Rare symptoms of celiac disease
Celiac disease is an unpredictable condition. We’ve shown you that its symptoms aren’t always concentrated in the gastrointestinal system. Now we’ll tell you about manifestations that, although they’re rare compared to the others, have been documented by thousands of people. In this case, we have chosen those indicated by the Canadian Celiac Association:
Anemia is characterized by a decrease in hemoglobin in the body. It usually occurs with a deficiency of iron, vitamin B12, and folate vitamins. The one that develops in celiac patients, specifically, is iron deficiency anemia. It is estimated that 33% of patients develop anemia at some point during their illness.
This is due to the way the mineral is absorbed. The process occurs in the duodenum (the first part of the intestine), which, unfortunately, is the most affected part during the ingestion of gluten.
Having one autoimmune disorder increases the chances of developing another during the course of the disease. Although, in this case, its prevalence isn’t as high as with anemia, a greater risk of manifesting autoimmune hepatitis has been demonstrated.
Other liver disorders such as primary biliary cirrhosis and primary sclerosing cholangitis can also develop. This also applies in reverse: patients diagnosed with these liver conditions are more likely to develop celiac disease.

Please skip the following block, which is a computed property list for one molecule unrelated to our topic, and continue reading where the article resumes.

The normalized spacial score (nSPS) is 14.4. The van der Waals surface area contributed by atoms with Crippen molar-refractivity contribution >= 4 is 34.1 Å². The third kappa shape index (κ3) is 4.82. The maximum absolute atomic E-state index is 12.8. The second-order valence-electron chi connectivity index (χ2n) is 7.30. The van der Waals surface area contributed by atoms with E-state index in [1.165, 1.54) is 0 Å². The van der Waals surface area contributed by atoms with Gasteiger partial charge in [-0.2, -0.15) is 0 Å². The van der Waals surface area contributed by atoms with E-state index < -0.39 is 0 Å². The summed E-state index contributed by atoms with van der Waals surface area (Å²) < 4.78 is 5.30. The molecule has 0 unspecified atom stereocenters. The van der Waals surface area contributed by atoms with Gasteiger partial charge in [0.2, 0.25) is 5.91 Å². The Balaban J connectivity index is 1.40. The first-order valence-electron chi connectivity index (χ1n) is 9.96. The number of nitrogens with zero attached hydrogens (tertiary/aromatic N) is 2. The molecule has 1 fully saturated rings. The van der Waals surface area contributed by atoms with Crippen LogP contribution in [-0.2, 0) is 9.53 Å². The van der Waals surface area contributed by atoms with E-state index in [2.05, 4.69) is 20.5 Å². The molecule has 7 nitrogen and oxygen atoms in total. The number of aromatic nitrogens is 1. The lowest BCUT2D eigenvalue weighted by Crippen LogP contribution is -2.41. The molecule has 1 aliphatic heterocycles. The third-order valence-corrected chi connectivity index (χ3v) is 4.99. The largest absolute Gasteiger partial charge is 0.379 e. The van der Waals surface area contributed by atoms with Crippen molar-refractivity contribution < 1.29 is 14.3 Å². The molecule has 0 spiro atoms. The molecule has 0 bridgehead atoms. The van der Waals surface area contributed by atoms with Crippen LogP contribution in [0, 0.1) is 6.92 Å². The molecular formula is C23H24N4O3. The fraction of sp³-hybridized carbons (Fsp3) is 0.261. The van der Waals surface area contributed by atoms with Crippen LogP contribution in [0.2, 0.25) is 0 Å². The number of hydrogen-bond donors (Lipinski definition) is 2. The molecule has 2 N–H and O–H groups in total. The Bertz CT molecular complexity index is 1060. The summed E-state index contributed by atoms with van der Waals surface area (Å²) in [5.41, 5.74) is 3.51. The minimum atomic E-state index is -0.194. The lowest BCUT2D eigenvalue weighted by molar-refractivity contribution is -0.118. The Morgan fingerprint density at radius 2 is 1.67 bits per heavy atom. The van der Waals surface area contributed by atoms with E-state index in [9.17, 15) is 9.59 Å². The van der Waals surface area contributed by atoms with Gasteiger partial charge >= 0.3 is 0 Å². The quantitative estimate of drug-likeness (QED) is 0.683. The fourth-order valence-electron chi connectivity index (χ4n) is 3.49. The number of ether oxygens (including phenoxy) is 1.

Among the symptoms of celiac disease, we mentioned mouth sores. Another problem related to this area is tooth enamel wear, which can attack children and adults alike. Grooves, pitting, or even complete enamel loss can occur. Many patients only manifest this sign during the course of the disease.
In this group of conditions, peripheral neuropathy stands out. It consists of an inflammation of the nerves of the body, which generates symptoms such as tingling in the extremities or numbness.
Its relationship has been widely documented, to the point that it is the main neurological disorder associated with celiacs. Although an increased risk of epilepsy and seizures is suggested, more research is still lacking.
Undiagnosed celiac disease has been shown to increase the chances of infertility. The reason for this isn’t yet clear, although it’s suspected that it may be due to low levels of absorption of zinc, selenium, and folic acid. A gluten-free diet can help reverse these risks.
Also known as Dhuring’s disease, it is a chronic condition characterized by intense rashes accompanied by burning and inflammation. Research suggests that other skin conditions such as psoriasis, alopecia areata, and aphthous stomatitis can also occur in the company of celiac disease.
When to seek medical assistance?
Complications associated with the disease, as well as the development of rare symptoms, worsen if gluten intake isn’t stopped. The symptoms outlined aren’t unique to this condition, and so if you have them regularly, then you must go to a specialist to make the corresponding diagnosis.
Many patients self-diagnose without being sure of the cause of the symptoms. Avoid this at all costs, as the underlying reason may require a completely different type of therapy. Remember that your chances of suffering from the disease are higher if it’s common in your close family group.It might interest you...